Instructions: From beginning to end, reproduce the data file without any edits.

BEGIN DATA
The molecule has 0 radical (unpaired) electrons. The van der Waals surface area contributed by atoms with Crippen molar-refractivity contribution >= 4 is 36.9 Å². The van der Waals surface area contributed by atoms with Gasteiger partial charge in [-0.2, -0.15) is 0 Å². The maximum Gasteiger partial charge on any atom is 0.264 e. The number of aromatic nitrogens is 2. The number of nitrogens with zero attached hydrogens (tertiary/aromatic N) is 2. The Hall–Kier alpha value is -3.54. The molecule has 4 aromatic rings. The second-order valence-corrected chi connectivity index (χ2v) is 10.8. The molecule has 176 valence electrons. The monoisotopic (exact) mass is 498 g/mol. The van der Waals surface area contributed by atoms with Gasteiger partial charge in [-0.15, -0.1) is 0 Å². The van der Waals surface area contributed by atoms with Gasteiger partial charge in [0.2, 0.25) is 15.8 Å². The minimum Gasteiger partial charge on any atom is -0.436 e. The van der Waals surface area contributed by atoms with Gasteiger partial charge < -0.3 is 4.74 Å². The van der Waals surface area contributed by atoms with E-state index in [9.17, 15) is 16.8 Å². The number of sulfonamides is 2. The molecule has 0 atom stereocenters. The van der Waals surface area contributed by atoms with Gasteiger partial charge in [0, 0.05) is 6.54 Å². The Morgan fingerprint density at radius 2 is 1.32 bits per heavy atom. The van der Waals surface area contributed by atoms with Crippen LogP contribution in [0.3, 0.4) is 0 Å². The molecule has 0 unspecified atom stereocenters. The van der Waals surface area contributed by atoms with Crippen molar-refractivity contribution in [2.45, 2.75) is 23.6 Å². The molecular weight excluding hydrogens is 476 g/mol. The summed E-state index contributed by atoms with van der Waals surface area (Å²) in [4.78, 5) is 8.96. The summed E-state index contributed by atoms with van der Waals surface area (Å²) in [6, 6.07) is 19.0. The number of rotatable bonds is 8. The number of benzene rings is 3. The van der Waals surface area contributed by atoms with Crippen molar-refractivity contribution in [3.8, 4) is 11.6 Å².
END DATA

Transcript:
The molecule has 0 radical (unpaired) electrons. The van der Waals surface area contributed by atoms with Crippen molar-refractivity contribution >= 4 is 36.9 Å². The van der Waals surface area contributed by atoms with Gasteiger partial charge in [-0.2, -0.15) is 0 Å². The maximum Gasteiger partial charge on any atom is 0.264 e. The number of aromatic nitrogens is 2. The number of nitrogens with zero attached hydrogens (tertiary/aromatic N) is 2. The Hall–Kier alpha value is -3.54. The molecule has 4 aromatic rings. The second-order valence-corrected chi connectivity index (χ2v) is 10.8. The molecule has 176 valence electrons. The monoisotopic (exact) mass is 498 g/mol. The van der Waals surface area contributed by atoms with Gasteiger partial charge in [-0.15, -0.1) is 0 Å². The van der Waals surface area contributed by atoms with Gasteiger partial charge in [0.2, 0.25) is 15.8 Å². The minimum Gasteiger partial charge on any atom is -0.436 e. The van der Waals surface area contributed by atoms with Gasteiger partial charge < -0.3 is 4.74 Å². The van der Waals surface area contributed by atoms with E-state index in [9.17, 15) is 16.8 Å². The number of sulfonamides is 2. The molecule has 0 atom stereocenters. The van der Waals surface area contributed by atoms with Gasteiger partial charge in [0, 0.05) is 6.54 Å². The Morgan fingerprint density at radius 2 is 1.32 bits per heavy atom. The van der Waals surface area contributed by atoms with Crippen LogP contribution in [0.3, 0.4) is 0 Å². The molecule has 0 unspecified atom stereocenters. The van der Waals surface area contributed by atoms with Crippen molar-refractivity contribution in [2.45, 2.75) is 23.6 Å². The molecular weight excluding hydrogens is 476 g/mol. The summed E-state index contributed by atoms with van der Waals surface area (Å²) in [4.78, 5) is 8.96. The summed E-state index contributed by atoms with van der Waals surface area (Å²) in [6, 6.07) is 19.0. The number of rotatable bonds is 8. The number of benzene rings is 3. The van der Waals surface area contributed by atoms with Crippen molar-refractivity contribution in [3.8, 4) is 11.6 Å².